Rewrite this article:

Rising Mortgage Interest Rates Reduce ApprovalsMortgage rates have been steadily increasing in recent times. This is the result of changes (especially increases) in levels of economic growth and inflation. This has direct and indirect implications on the overall credit approval status.

Generally, mortgage rates and credit approval have an indirect and inverse relationship. To elaborate, here is an overview of the factors affected by rising mortgage rates that influence credit, namely:

  • Frontal report
  • Back-end report
  • Inflation

How Initial Ratio Affects Credit Approval

Before a loan is processed, potential lenders perform several credit checks on the borrower. Among the factors examined is the ratio of gross income taken to mortgage payments.

This ratio is known as the front-end ratio, also known as the mortgage-to-income ratio.

Generally, lenders find it desirable for the initial ratio to be as low as possible and is normally capped at 28%. The ratio, however, varies depending on the leniency of the lender.

The total monthly amount paid for mortgages consists of four components: principle, interest, taxes, and insurance (PITI).

Fluctuations in four components result in a direct and proportional change in the initial ratio. In our case, we are interested in the influence brought by the variation in interest rates and we will therefore keep the other three factors constant.


Let's say you earn $4,000 a month and your mortgage principal amount is $100,000. If the tax amount is $100 and the insurance amount is $70, for a 10-year loan term, your PITI is approximately $980.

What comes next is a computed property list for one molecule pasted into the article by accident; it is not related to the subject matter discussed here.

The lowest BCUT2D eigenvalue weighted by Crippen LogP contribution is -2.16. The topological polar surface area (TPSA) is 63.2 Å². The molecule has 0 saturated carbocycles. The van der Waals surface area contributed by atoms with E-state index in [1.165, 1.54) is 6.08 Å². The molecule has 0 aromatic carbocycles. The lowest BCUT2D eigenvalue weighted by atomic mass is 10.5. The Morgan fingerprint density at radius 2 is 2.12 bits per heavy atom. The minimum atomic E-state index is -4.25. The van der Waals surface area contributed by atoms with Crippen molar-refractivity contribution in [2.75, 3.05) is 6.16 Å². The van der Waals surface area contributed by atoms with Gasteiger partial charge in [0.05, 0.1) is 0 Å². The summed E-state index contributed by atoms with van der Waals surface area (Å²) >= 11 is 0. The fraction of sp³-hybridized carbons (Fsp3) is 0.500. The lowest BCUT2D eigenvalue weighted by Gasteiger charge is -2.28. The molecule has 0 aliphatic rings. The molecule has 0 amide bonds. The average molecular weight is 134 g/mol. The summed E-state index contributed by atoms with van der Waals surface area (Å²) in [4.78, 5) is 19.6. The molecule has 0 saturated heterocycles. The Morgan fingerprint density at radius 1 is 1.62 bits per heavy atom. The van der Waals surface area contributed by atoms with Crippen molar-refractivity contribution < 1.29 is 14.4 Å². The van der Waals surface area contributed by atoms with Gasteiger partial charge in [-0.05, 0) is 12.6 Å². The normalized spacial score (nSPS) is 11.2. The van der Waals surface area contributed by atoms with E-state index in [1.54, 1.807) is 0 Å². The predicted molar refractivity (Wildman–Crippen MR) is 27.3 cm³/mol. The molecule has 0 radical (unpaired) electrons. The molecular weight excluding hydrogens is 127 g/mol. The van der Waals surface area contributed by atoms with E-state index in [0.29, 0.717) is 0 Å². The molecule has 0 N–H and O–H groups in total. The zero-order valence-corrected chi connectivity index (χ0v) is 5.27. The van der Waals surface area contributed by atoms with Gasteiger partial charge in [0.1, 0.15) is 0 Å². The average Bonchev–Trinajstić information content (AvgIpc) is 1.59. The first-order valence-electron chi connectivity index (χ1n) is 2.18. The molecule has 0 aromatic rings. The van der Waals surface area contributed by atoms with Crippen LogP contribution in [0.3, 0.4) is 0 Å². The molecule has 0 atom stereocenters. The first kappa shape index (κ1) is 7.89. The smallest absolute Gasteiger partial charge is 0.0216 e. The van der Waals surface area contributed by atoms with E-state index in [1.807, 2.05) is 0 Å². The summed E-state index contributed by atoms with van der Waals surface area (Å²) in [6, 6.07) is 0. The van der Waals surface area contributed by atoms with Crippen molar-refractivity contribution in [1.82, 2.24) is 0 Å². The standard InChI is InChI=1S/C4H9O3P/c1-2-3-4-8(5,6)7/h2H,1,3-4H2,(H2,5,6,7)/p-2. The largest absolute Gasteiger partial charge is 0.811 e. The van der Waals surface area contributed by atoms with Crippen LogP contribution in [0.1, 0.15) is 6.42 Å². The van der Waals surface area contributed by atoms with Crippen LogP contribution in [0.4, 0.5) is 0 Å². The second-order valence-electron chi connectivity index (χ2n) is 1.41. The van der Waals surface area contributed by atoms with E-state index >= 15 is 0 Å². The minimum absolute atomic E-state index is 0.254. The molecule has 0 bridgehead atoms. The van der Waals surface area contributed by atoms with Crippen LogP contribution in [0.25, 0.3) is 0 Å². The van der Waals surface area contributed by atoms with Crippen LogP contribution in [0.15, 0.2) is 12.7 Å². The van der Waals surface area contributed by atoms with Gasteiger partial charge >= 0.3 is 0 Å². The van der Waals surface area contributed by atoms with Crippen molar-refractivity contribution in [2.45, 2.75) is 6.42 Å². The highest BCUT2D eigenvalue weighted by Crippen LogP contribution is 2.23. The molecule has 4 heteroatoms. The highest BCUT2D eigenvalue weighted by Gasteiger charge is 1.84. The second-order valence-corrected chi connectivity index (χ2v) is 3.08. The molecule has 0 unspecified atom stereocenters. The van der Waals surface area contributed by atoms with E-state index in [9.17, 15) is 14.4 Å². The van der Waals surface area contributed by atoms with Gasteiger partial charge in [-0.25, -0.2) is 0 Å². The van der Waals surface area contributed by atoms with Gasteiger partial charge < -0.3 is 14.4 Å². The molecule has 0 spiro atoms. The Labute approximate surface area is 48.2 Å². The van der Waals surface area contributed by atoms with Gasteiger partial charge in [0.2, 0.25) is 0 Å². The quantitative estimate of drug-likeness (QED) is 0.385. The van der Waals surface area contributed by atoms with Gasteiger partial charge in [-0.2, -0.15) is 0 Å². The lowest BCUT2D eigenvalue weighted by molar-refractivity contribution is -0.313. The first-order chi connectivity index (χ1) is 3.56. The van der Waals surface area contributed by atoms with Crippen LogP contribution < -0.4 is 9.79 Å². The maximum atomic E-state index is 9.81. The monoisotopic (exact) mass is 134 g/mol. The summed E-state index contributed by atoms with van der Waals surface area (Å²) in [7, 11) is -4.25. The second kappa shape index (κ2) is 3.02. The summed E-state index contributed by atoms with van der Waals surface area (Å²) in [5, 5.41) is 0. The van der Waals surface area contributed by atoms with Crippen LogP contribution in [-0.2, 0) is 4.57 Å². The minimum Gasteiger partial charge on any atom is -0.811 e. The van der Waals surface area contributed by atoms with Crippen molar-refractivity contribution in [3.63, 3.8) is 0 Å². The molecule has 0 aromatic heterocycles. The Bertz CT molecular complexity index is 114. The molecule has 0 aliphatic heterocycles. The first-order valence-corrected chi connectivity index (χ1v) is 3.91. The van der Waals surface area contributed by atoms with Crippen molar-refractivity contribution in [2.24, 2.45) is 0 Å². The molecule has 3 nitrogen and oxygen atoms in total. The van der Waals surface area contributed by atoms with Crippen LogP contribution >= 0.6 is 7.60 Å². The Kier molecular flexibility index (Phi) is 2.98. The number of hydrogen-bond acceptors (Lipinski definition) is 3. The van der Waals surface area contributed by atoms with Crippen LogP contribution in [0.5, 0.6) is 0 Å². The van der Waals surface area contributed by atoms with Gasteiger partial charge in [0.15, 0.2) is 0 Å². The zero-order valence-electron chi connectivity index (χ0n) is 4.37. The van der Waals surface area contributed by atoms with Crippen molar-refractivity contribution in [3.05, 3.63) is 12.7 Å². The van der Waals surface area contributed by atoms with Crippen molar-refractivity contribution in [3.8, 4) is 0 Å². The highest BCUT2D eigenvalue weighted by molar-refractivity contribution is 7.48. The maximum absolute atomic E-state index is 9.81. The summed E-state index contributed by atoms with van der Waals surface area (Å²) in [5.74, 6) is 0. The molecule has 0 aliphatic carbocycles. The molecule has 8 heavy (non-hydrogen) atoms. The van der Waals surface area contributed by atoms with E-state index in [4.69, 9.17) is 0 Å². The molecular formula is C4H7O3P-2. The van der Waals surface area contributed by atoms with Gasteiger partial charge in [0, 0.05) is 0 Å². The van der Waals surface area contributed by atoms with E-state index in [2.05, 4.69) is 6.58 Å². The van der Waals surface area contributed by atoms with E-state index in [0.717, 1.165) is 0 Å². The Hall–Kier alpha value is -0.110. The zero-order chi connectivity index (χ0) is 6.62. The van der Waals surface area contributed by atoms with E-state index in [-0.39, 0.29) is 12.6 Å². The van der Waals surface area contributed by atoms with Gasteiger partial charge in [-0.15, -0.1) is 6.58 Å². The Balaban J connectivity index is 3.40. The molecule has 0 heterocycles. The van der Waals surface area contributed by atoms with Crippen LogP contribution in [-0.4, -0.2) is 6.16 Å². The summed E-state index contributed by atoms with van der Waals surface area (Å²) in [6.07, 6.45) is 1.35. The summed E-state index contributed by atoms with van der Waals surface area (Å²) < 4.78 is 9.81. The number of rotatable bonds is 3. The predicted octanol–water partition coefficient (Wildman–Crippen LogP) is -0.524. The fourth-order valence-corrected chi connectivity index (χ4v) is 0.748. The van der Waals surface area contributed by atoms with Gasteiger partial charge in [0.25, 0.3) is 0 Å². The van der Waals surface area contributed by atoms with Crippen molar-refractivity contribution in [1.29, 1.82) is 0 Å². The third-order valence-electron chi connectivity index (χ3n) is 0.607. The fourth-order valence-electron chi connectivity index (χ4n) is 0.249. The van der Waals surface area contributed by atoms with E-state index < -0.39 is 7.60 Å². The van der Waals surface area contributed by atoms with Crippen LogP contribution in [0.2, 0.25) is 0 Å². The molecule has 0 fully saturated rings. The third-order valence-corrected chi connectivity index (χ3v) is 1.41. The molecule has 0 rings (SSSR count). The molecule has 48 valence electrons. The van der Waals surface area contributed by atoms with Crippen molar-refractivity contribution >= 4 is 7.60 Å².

Your initial ratio becomes 24.5% = ($980/$400) x 100.

However, using the same online PITI calculator, when interest is increased to 6%, PITI increases to approximately $1,224. Therefore, your initial ratio increases from 24.5% to 30.6%.

This increase (beyond 28%) puts you further away from loan approval. The only option left is to look for more lenient lenders who can accept higher initial ratios, possibly with a higher down payment.

How the Back-End Ratio Affects Credit Approval

To assess an individual's creditworthiness, lenders also look at how much of your income goes toward repaying your debts. This is called the back-end ratio, also known as the debt-to-income ratio (DTI).

The DTI ratio is calculated by dividing your total income by the total amount allocated to debt service.


If your total monthly income is $6,000 and you spend $1,500 to pay off debt, your DTI ratio is 25% = $1,500/6,000 x 100.

This implies that you devote a quarter of your monthly income to paying off your debts. The DTI ratio is normally capped at 43% of total income by most lenders. The lower your back-end ratio, the higher your creditworthiness.

An increase in mortgage rates means an increase in your DTI ratio due to higher monthly payments. Although some lenders may choose to be lenient when it comes to your DTI, these loans come with more strings attached.

Basically, an increase in the DTI ratio means a reduction in an individual's creditworthiness, hence difficulties in credit approval.

How Inflation Affects Credit Approval

Rising mortgage rates are primarily associated with economic growth and periods of social upheaval. This implies that even rumors of inflation can be a causal factor in rising mortgage rates.

When inflation increases, money loses its value and, as a result, borrowers pay less than they received. Inflation therefore becomes both advantageous for the borrower and disadvantageous for lenders.

For now, lenders refrain from lending withdraw funds by putting in place strict measures that put off borrowers, including increased loan security. This will in turn hinder your loan approval.


Rising mortgage rates have a negative effect on credit approval. To offset these detrimental effects, you need to increase your income by pursuing multiple sources of income.

An increase in your income will lead to a reduction in your back-end and front-end ratio, thus implying increased solvency.

Finally, you should look at other options before settling for a loan. An increase in loans directly implies that most of your income is spent on debt, which therefore implies a reduction in your creditworthiness.

Source link